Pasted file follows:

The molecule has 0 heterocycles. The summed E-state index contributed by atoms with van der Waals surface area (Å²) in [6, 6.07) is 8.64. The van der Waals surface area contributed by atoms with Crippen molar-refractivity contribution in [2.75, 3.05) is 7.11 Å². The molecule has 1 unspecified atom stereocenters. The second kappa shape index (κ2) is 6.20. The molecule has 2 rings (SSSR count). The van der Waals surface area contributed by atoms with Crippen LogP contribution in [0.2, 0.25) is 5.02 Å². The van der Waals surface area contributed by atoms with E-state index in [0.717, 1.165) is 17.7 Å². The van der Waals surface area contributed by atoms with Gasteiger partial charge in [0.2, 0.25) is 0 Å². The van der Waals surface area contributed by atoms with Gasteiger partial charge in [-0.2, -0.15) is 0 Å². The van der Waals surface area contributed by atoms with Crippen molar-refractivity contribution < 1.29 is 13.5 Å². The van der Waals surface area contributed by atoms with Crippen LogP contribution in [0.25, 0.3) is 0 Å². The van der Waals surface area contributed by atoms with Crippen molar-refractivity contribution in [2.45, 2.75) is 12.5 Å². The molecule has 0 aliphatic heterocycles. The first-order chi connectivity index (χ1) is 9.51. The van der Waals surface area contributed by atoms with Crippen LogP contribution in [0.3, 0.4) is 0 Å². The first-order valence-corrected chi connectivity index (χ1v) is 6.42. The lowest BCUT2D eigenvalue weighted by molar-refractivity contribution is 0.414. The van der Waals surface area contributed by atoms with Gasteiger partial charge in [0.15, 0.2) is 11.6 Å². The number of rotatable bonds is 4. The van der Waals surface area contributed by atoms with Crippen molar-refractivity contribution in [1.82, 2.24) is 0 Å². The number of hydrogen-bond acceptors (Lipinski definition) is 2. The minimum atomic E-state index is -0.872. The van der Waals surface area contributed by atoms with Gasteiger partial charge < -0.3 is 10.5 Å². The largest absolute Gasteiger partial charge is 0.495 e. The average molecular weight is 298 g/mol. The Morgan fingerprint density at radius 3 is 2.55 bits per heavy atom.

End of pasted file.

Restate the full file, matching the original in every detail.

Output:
The molecule has 0 heterocycles. The summed E-state index contributed by atoms with van der Waals surface area (Å²) in [6, 6.07) is 8.64. The van der Waals surface area contributed by atoms with Crippen molar-refractivity contribution in [2.75, 3.05) is 7.11 Å². The molecule has 1 unspecified atom stereocenters. The second kappa shape index (κ2) is 6.20. The molecule has 2 rings (SSSR count). The van der Waals surface area contributed by atoms with Crippen LogP contribution in [0.2, 0.25) is 5.02 Å². The van der Waals surface area contributed by atoms with E-state index in [0.717, 1.165) is 17.7 Å². The van der Waals surface area contributed by atoms with Gasteiger partial charge in [0.2, 0.25) is 0 Å². The van der Waals surface area contributed by atoms with Gasteiger partial charge in [-0.2, -0.15) is 0 Å². The van der Waals surface area contributed by atoms with Crippen molar-refractivity contribution < 1.29 is 13.5 Å². The van der Waals surface area contributed by atoms with Crippen LogP contribution in [0.25, 0.3) is 0 Å². The van der Waals surface area contributed by atoms with Crippen molar-refractivity contribution in [2.45, 2.75) is 12.5 Å². The molecule has 0 aliphatic heterocycles. The first-order chi connectivity index (χ1) is 9.51. The van der Waals surface area contributed by atoms with Crippen LogP contribution in [0.3, 0.4) is 0 Å². The first-order valence-corrected chi connectivity index (χ1v) is 6.42. The lowest BCUT2D eigenvalue weighted by molar-refractivity contribution is 0.414. The van der Waals surface area contributed by atoms with Gasteiger partial charge in [0.15, 0.2) is 11.6 Å². The number of rotatable bonds is 4. The van der Waals surface area contributed by atoms with Crippen molar-refractivity contribution in [1.82, 2.24) is 0 Å². The number of hydrogen-bond acceptors (Lipinski definition) is 2. The minimum atomic E-state index is -0.872. The van der Waals surface area contributed by atoms with Gasteiger partial charge < -0.3 is 10.5 Å². The largest absolute Gasteiger partial charge is 0.495 e. The average molecular weight is 298 g/mol. The Morgan fingerprint density at radius 3 is 2.55 bits per heavy atom.